The other results revealed that the estimated residuals of the VAR (1) model behave like white noise. This supports the appropriateness of the VAR (1) model in determining the long term relationship between GDP and market capitalisation and stock market development.

The residuals of the VAR are tested for normality using the Cholesky (Lutkepohl) orthogonalization. The Jarque-Bera test statistic is used for determining whether the residuals are normally distributed. The test statistic measures the difference of the skewness and kurtosis of the series with those from the normal distribution. The null hypothesis is that the residuals are multivariate normal. If the p-value is less than 0.05, then the null hypothesis is rejected and the conclusion is that the residuals are not normal. The results are shown in Table 5. As the p-value is not significant, we conclude that the residuals are normally distributed. Thus the VAR model is appropriate.

The VAR residuals should not have heteroskedasticity, i.e. their variance

Table 4. VAR residual serial correlation LM test.

Table 5. VAR residual normality tests.

should be constant. The study uses the White Heteroskedasticity Test. The null hypothesis is that there is no heteroskedasticity, while there alternative is that there is heteroskedasticity. If the p-value is less than 0.05, then the null hypothesis is rejected and the conclusion will be that heteroskedasticity is present from Table 6 shows the p-value is not significant, thus the null hypothesis is not rejected, and the conclusion is that there is no heteroskedasticity present, thus the VAR is appropriate.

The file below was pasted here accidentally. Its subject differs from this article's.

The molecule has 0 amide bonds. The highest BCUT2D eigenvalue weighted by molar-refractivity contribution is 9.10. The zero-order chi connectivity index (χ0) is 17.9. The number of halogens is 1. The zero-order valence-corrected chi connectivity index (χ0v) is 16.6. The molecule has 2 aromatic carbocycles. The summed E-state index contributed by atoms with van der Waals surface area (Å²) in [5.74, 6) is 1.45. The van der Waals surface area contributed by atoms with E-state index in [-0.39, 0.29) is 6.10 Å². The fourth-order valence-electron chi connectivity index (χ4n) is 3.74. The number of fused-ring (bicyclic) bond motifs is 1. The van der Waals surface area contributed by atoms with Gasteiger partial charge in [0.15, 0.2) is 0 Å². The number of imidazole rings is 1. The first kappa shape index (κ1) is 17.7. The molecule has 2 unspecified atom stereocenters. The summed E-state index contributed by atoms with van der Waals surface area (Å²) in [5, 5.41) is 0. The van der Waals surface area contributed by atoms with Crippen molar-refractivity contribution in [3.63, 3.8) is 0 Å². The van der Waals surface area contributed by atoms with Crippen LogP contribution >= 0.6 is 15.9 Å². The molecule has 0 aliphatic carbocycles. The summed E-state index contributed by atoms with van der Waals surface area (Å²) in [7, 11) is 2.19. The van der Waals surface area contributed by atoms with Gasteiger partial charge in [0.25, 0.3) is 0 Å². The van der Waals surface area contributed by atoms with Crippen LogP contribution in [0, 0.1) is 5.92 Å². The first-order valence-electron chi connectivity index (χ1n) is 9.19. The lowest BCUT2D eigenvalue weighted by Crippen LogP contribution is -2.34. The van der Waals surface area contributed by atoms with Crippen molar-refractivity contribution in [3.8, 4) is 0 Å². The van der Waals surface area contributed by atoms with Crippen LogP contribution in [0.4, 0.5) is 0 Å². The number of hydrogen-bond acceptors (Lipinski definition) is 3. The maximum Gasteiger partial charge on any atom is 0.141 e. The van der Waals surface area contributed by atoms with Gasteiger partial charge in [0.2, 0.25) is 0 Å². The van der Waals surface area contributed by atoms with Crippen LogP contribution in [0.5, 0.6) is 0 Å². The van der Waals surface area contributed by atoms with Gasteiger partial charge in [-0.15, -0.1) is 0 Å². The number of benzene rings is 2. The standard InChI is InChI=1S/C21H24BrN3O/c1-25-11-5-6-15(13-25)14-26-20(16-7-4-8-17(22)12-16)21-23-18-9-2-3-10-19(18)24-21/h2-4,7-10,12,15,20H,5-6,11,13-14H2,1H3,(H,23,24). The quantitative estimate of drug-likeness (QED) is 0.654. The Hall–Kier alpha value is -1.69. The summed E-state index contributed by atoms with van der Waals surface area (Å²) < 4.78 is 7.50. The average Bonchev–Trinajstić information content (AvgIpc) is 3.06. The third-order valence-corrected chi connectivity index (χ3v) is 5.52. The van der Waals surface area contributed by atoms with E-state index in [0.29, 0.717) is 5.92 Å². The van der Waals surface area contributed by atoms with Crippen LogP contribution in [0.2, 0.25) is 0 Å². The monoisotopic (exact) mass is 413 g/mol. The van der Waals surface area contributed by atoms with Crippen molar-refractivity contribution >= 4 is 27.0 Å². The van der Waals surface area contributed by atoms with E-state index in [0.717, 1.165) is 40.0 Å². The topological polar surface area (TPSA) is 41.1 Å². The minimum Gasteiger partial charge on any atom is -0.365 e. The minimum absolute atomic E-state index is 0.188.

4.5. Johansen Cointegration Results

Since our variables are all I(1), Johansen cointegration test can be applied to the VAR(1) to find the long run relationship between the variables. The test is for identifying the number of cointegrating vectors and the corresponding cointegrating equations. The test has been carried out assuming a linear trend with an intercept in the cointegration equation. This is because the economic data which is being used in this study is assumed to have trends. The lag length used is 1 as determined by the Schwarz information criterion. The Johansen approach has two likelihood ratio statistics which are the trace and maximum eigenvalues tests. These tests are alternate tests. The null hypothesis is that the number of cointegrating vectors is equal to r while the alternative hypothesis is that they are greater than r. The tests are conducted at the 5% significance level. If the p-value is less than 0.05, then the null hypothesis is rejected and the iteration proceeds to test the next hypothesis that number of cointegrating vectors is equal to r + 1.

The star (*) sign in the tables above denotes significance at 5% probability level. The p-values are from [39] . Both the trace test (Table 7) and maximum eigenvalue test (Table 8) reject the null hypothesis of no cointegrating equations as the associated p-values are significant. Both tests also fail to reject the null hypothesis of at most one cointegration equation and conclude that there is one cointegrating equation. This implies that the GDP and market capitalisation and interest rate are cointegrated. This also implies that there exists a long run relationship between the Zimbabwe industrial index and the macroeconomic variables. This is consistent with many studies including those of [8] in India, [40] in Jordan, [41] in Malaysia, [42] in Sweden and [43] in Lithuania.